Team depth, and the significance of it, is a tough concept for NBA bettors to deal with in the playoffs. Some basketball teams are obviously going to be deeper and more talented than others, but that doesn’t necessarily mean that they are going to be better suited for playoff success. In the NBA playoffs there are some situations in which depth is very significant, and others in which it’s really not. Here’s a look at both:
Depth matters when…
Injuries are a problem – Sports bettors typically pay close attention to injury reports, so they aren’t going to miss that a key starter is injured and out of action. What they are far less likely to notice and accurately account for, though, is when NBA players are healthy enough to play but aren’t at full strength. It could be that they are coming back from an injury and aren’t yet at full speed, or that they are dealing with a nagging issue that can affect shooting, rebounding and other areas. Whatever the reason is, a basketball team that is dealing with nagging issues is going to rely more heavily on their depth, and if those nagging issues are under the radar then they can represent an opportunity for you to stay on the winning side of the NBA point spread.
Opponent is particularly active or physical – If a team is going to get attacked physically throughout the games they play then they are going to need depth. If an opponent is particularly physical then the team might not be used to dealing with that, and they certainly aren’t going to be used to dealing with it seven games in a row. That is going to exact a physical toll, especially under the net, and it could create issues with fouls as well, so depth in the forwards spots will be needed. Depth will also be called upon if the opponent plays particularly up-tempo and the team has to chase them for seven games. That’s a huge factor when it comes to the guard spots.
Coach uses a deep bench – This one is obvious, but still very important to consider. The more a coach likes to use a deep bench and rotate players throughout a game, the more important depth is. It’s surprising how often you’ll read analysis about a team that mentions depth concerns even though the coach never relies on his bench so it’s not a real issue. Your handicapping process needs to look at what the coach has compared to what he needs, not what he has compared to other teams.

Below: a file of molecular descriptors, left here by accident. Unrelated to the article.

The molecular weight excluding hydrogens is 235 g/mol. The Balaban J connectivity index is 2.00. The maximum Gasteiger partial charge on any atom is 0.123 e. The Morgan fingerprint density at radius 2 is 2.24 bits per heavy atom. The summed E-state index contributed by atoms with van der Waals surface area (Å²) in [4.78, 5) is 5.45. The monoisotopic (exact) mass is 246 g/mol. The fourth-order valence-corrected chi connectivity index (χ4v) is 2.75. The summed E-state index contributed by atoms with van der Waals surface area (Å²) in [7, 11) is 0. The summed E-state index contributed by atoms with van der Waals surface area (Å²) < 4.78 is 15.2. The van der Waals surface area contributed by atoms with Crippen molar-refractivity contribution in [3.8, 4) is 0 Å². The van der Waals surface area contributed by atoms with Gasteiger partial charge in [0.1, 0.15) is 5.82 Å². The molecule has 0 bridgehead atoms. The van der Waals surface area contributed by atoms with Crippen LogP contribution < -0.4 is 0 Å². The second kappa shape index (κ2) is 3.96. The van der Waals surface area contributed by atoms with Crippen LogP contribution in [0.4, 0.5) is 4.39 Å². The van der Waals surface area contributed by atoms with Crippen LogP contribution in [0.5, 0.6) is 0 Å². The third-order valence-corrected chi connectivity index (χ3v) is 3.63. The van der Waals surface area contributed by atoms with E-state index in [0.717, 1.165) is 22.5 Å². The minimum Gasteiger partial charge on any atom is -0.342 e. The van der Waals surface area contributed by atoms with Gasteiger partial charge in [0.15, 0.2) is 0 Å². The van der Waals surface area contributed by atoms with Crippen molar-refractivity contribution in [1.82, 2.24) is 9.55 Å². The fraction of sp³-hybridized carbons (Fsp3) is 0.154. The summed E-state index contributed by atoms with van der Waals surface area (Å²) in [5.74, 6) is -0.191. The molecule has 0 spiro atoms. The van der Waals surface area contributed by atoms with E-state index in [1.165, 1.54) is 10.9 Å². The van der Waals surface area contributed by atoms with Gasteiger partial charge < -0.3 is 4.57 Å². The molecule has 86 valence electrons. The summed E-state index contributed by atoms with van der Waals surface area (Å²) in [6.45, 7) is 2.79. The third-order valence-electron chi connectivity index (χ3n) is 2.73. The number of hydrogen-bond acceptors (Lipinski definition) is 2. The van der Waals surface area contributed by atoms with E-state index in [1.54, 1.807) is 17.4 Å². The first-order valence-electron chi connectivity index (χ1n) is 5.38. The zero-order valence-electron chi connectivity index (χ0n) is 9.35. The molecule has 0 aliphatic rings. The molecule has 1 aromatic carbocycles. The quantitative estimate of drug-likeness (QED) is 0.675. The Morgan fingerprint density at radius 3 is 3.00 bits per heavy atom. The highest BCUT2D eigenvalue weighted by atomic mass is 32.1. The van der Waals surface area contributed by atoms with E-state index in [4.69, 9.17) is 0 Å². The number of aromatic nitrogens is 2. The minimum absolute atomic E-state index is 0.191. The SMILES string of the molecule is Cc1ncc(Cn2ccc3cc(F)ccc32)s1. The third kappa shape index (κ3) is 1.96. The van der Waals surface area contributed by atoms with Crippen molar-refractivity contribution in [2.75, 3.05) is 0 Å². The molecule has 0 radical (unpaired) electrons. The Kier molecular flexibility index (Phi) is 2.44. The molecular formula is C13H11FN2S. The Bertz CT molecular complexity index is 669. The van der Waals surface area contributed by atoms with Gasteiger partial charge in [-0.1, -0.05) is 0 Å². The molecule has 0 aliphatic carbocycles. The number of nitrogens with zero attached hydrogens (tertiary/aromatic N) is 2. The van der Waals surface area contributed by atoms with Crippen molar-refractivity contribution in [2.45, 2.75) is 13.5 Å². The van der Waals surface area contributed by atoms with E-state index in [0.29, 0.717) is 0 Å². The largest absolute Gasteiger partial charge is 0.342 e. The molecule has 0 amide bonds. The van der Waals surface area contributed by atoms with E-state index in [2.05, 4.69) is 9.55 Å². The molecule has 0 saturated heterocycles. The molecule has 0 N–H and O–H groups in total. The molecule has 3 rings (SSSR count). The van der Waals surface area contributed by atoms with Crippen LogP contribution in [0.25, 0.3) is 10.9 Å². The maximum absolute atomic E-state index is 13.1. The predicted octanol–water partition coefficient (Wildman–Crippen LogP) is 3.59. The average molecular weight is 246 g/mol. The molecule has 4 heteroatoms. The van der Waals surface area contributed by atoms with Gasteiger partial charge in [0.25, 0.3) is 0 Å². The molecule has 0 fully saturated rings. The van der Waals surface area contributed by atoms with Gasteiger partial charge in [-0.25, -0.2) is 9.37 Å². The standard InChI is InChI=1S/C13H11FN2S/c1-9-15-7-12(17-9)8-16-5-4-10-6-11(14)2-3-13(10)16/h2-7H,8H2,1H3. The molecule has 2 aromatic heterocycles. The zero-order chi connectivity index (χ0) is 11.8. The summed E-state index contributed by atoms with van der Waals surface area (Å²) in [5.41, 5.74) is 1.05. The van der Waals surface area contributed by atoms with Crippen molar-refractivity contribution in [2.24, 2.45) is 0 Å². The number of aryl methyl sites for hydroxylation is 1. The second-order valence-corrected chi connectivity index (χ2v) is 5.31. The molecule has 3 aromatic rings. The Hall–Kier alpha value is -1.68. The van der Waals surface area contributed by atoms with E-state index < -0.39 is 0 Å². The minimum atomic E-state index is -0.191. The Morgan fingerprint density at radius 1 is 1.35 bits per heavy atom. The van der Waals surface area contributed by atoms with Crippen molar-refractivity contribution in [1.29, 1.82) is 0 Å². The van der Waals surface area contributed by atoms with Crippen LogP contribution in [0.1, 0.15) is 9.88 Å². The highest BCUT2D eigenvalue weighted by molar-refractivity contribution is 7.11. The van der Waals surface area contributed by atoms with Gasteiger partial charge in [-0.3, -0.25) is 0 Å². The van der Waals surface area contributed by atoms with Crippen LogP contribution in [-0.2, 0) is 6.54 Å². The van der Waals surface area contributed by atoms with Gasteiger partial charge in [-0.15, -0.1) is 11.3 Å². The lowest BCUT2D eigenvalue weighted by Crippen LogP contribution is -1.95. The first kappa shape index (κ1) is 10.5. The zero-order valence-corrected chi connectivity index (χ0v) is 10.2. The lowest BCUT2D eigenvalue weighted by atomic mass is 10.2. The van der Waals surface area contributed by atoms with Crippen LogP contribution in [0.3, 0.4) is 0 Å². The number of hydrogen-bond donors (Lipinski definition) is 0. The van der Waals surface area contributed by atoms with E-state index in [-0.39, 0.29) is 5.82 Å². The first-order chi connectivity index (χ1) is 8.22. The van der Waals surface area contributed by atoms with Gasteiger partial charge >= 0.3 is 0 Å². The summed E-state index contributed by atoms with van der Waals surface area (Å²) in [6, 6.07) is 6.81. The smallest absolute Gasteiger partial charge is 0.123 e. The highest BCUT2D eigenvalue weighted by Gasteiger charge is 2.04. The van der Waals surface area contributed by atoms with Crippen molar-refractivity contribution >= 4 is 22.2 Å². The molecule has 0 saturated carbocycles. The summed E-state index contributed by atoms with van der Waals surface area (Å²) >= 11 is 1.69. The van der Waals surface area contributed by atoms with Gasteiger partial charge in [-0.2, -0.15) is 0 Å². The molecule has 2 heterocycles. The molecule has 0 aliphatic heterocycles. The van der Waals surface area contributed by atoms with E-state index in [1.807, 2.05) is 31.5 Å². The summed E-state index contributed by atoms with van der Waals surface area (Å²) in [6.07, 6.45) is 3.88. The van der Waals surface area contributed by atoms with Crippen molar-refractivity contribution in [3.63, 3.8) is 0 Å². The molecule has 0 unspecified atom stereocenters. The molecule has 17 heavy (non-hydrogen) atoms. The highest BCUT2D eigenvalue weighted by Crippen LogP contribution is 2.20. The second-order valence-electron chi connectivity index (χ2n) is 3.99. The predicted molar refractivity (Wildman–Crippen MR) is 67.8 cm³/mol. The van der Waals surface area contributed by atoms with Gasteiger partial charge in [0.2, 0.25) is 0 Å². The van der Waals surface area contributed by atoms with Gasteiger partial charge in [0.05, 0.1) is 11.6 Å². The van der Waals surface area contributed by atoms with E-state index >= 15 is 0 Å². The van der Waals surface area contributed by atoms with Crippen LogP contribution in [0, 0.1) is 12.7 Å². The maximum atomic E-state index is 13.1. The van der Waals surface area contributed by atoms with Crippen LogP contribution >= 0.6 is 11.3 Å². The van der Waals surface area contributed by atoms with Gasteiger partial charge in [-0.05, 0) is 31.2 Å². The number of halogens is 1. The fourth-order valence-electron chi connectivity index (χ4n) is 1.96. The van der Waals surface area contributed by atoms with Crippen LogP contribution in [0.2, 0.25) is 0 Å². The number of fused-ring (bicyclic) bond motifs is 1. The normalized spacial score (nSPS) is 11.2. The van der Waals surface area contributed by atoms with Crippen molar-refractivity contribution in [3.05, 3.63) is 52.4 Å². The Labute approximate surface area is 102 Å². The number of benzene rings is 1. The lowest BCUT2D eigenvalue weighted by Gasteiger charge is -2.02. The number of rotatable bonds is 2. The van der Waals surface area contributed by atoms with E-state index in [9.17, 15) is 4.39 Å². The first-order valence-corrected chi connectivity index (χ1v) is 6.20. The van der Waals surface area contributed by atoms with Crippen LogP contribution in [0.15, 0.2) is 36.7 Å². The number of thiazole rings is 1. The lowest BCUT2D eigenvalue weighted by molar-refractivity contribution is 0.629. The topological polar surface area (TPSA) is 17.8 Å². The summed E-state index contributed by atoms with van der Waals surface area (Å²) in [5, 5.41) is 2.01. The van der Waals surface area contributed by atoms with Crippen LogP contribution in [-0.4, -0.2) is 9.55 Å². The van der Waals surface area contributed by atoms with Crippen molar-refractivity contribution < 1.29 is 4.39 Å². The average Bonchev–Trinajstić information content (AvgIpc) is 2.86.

Starting players are older – It’s far more important that the Suns have a viable backup point guard behind Steve Nash than it is that the Celtics have a great solution behind Rajon Rondo. Depth in both cases would be great, but the Suns are far more likely to need it because Nash is older and more fragile. In short, it would be far less scary for the Celtics, or any other team with a young, tough point guard, to gamble with a lack of depth then it would be for the Suns, the Mavs, or another team with an older starter at the point. The same obviously goes for the other positions as well.
Following a grueling overtime – Every so often in the NBA playoffs you’ll get an epic overtime battle – one that goes a couple of overtime periods and has the players looking like zombies by the end because they are so tired. Unless the teams have an abnormally long break between games depth is going to be a concern in the next game because teams are going to be more tired than normal, and players will have less spring in their legs.
Depth doesn’t matter when…
It’s behind a healthy superstar – When the NBA playoffs start and games matter as much as they do it’s going to be very hard to get superstars – especially young, healthy ones – to sit on the bench and watch the action. The big name guys are going to play heavy minutes, and they certainly are going to be playing when the game is on the line, so it’s not really a concern at all if they are short on depth behind that player.
It’s late in a series – When one of the teams has a chance to end a playoff series with a win neither basketball team is going to be saving anything for later – they will be letting everything they have hang out. Depth is primarily important in terms of conserving resources, but no NBA team will be trying to conserve anything other than their playoff lives. That means that they are very unlikely to go deep down the bench.